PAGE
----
This is a cross-published article on type-level string manipulation. At Volley, we use Typescript to power our voice experiences. We highly value engineering excellence and safety, and do our best to create robust systems that the compiler can validate as correct.

This code does not represent what we do for our games, but does serve as a fun example of the strong capabilities of Typescript’s type system. The original article was published on

String Deduplication on the Type Level

The string deduplication problem is a canonical one within computer science, serving a similar purpose as fizz-buzz in terms of being an example of a simple problem that a reasonably knowledgeable practitioner should be able to solve with minimal effort.

The problem appears in a few variants, but briefly one such variant is to remove duplicate letters in a given string, such that the string then has only one instance of any given letter.

I thought this problem would be a particularly interesting case study into Typescript 4.1’s powerful literal string types.

String Splitting

The first step of any string algorithm is to split the string into units that can be processed individually. In this case, we split a given string literal into an array of strings, each of length 1.

type Split<S extends string> = S extends ""
 ? []
 : S extends `${infer C}${infer R}`
 ? [C, ...Split<R>]
 : never;
type Result = Split<"Foobar">; // :: ["F", "o", "o", "b", "a", "r"]

Split is defined essentially as a nested conditional type (using the ternary syntax), that recurses into itself to define the tuple type. The C type is inferred to be the first character of S, and the R type is inferred to be the rest. (corresponding to Character and Rest respectively).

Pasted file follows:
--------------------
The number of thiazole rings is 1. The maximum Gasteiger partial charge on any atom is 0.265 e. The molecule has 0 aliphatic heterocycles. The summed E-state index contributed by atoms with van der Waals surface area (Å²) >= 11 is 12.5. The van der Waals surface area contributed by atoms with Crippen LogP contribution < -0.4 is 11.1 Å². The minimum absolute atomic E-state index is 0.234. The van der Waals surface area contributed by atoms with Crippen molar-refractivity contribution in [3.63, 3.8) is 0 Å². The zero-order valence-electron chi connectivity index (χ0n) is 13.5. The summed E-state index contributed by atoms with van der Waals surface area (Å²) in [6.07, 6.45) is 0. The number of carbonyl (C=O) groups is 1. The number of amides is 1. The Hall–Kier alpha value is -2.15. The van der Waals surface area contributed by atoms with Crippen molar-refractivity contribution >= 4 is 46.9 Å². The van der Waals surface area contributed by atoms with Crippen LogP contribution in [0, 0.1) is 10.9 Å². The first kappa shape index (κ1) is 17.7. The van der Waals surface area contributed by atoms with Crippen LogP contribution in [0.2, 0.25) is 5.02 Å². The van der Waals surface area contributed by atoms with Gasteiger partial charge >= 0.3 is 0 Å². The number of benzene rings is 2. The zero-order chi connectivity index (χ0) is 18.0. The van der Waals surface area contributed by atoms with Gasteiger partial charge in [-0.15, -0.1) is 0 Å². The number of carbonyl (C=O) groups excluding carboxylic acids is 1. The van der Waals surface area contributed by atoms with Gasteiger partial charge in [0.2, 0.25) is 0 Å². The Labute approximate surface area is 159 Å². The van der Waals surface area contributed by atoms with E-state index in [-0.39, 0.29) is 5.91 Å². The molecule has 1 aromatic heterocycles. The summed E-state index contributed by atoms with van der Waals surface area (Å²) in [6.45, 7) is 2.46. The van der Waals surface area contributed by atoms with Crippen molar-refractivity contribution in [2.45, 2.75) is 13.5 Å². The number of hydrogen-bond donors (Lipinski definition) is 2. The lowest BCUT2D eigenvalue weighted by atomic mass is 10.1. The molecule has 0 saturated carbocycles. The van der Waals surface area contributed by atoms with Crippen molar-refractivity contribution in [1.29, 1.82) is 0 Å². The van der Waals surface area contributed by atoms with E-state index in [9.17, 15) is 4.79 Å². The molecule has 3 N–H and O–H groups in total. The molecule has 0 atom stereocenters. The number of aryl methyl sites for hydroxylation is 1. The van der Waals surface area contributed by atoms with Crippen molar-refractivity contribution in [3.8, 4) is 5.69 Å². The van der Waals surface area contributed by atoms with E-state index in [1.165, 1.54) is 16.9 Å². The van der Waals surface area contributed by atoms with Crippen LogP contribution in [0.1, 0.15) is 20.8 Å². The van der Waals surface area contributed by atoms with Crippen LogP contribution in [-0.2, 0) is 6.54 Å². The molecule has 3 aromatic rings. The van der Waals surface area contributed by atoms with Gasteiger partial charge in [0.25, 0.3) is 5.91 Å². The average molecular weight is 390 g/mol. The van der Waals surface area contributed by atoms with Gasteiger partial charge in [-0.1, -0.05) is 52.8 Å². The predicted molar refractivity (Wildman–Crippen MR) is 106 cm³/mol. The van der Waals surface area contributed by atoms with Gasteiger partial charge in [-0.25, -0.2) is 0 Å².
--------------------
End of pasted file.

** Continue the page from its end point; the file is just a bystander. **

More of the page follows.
String Joining

Another important capability when working with strings is the ability to collapse an array of strings into one string, via concatenation. On the type level, we can implement this in a similar fashion as the above Split type.

type Join<T extends string[]> = T extends []
 ? ""
 : T extends [infer Head, ...infer Tail]
 ? Head extends string
   ? `${Head}${Join<Tail extends string[] ? Tail : []>}`
   : never
 : never;

type Result = Split<"Foobar">; // :: ["F", "o", "o", "b", "a", "r"]

With this pattern, we are essentially performing a reduce operation in a similar manner as you might do when implementing it in a combinator form, e.g. using the Y combinator instead of a reduce function as such.

For example, this is how the equivalent meaning would be written on the value level:

const join = (x: string[]): string =>
 x.length === 0 ? "" : `${x[0]}${join(x.slice(1))}`;

Tuple Uniqueness

The next feature we need is the ability to enforce tuples to be unique, only allowing the first instance of a given element to exist, and filtering away all others. We do this by keeping track of letters we have already seen (R), and conditionally outputting to an output string tuple type (O).

type Invert<T extends Record<string, unknown>> = {
 [key in keyof T as T[key] extends string ? T[key] : never]: key;
type Unique<
 T extends string[],
 R extends Record<string, string> = Record<string, never>,
 O extends string[] = []
> = T extends []
 ? O
 : T extends [infer Head, ...infer Tail]
 ? Unique<
     Tail extends string[] ? Tail : [],
     R & Invert<{ _: Head }>,
     Head extends string ? (R[Head] extends string ? O : [...O, Head]) : []
 : never;

This is somewhat complicated by a limitation of TS 4.1, namely the ability to construct an object with a given key, whereby the key type is a literal type. The way we work around that now is via Invert, which switches the keys and values of an object type.

Putting it Together

The string deduplication problem is essentially a composition between various simple operations. With the fundamental utilities we’ve defined, the actual deduplication type is concise:

type DedupeString<S extends string> = Join<Unique<Split<S>>>;
type Result = DedupeString<"banana">; // "ban"